“There is no better boost in the present than an invitation into the future.” -Caroline Kepnes
Though we haven’t launched quite yet, we’ve recently invited a select few users to test out Actiview in person. When they arrive at the theater, we give them an early look at Actiview, delivering descriptive narration for the visually impaired, and assistive audio and captioning for the hard of hearing, all in one app. We’ve been thrilled with the response and feedback and it’s been fueling us to continue our goal of providing the best possible experience for movie access.
We’d love to share a review with you from one of our first testers ever, a respected journalist and advocate for the Bay Area disability community:
I am legally blind, and like many others with a significant, subtle, or even imperceptible disability, I’ve gotten used to suffering through movies, missing crucial bits of action. I’ve learned that audio description solves a lot of these problems, but sadly, most theaters aren’t good at providing description. When that happens, blind people lose faith in the theaters and walk away; Theaters lose money, and people with disabilities continue to feel socially isolated and marginalized.
Then out of nowhere comes Actiview.
I feel incredibly lucky to have been at the theater this past month for Actiview’s first full feature film test – and I can say with 100% confidence that Actiview has created an experience that somehow, mind-bafflingly, doesn’t yet exist anywhere: a way to plug into preexisting projection systems and deliver people the assistive tracks that already exist (hearing and vision) in a single app, seamlessly and without any extra hassle.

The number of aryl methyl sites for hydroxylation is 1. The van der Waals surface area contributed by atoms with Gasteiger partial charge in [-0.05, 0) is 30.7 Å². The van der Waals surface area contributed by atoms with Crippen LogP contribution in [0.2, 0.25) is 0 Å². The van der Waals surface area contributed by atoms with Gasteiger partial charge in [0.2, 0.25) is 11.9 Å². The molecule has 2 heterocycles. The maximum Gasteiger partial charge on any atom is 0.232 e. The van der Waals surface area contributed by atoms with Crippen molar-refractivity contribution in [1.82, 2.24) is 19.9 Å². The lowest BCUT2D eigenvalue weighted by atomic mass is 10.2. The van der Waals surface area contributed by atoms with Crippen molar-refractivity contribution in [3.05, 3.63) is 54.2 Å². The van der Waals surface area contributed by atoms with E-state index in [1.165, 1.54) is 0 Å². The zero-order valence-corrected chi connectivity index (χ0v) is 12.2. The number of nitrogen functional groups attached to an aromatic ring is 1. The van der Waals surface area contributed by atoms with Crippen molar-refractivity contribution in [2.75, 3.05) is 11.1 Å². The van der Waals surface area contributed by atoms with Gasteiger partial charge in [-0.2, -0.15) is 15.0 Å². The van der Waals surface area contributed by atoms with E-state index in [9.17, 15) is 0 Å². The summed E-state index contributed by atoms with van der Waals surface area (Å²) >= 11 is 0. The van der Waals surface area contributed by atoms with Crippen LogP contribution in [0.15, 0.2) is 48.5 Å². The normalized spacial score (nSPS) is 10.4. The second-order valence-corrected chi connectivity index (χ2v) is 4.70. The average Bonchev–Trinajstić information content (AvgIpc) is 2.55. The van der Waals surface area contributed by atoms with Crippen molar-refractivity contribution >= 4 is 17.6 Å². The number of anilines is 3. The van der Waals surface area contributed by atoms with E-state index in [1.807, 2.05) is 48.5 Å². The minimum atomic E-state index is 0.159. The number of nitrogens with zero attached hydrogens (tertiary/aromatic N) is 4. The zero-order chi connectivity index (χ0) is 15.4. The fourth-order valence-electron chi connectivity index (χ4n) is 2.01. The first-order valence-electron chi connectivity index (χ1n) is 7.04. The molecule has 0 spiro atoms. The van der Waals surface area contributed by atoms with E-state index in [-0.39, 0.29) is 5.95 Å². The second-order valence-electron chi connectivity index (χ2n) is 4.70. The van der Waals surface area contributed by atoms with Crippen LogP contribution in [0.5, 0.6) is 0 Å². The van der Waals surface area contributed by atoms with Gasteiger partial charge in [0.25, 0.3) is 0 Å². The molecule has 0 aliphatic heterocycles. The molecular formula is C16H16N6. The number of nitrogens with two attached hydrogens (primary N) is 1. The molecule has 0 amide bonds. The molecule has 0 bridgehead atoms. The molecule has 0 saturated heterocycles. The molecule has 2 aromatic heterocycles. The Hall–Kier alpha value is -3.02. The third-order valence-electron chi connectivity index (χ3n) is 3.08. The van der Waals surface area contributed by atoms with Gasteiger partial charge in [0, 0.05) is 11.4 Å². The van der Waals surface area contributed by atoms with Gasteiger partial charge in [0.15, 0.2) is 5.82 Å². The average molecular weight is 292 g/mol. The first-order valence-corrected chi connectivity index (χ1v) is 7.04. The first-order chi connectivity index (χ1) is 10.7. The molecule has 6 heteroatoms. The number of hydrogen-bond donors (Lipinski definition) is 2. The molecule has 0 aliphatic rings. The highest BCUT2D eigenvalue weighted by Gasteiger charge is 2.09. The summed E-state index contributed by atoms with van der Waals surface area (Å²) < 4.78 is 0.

I could list off all the things great about it, but what’s most remarkable about Actiview is all the things it’s not. There’s no confusing interface, no dead batteries, no wonky radio frequencies, no nasty device that’s been in a dusty drawer or somebody else’s lap all day. It’s all your services in one simple app. The sound is clear and unblemished, the latency is practically nonexistent, and the UI is so simple you forget you’re even using an app. Phone in pocket, enjoy the movie. That’s it.
All this adds up to a lot more than just a pleasant experience: Actiview maintains your human dignity; ensures that you won’t miss a moment of the action to get set up; allows you to go into a theater, get exactly what you came for, and not have to waste your time or convince a confused third party working for the theater that they’re doing it wrong. This is the future, and it couldn’t come a moment too soon.
Here’s the thing: I don’t want to go back to the old way – and I’m betting the masses of blind, deaf, aging and other populations with disabilities who are already talking about Actiview will likely agree. Once you realize that these tracks already exist, and can be delivered easily, cheaply and precisely through Actiview, you just can’t justify settling for poor excuses, rip-offs and compromises that currently define the market for inclusive entertainment. Bravo to Actiview and all the strides it has taken in such a short period of time, I can’t wait to see where this takes us.
– Will Butler, LightHouse for the Blind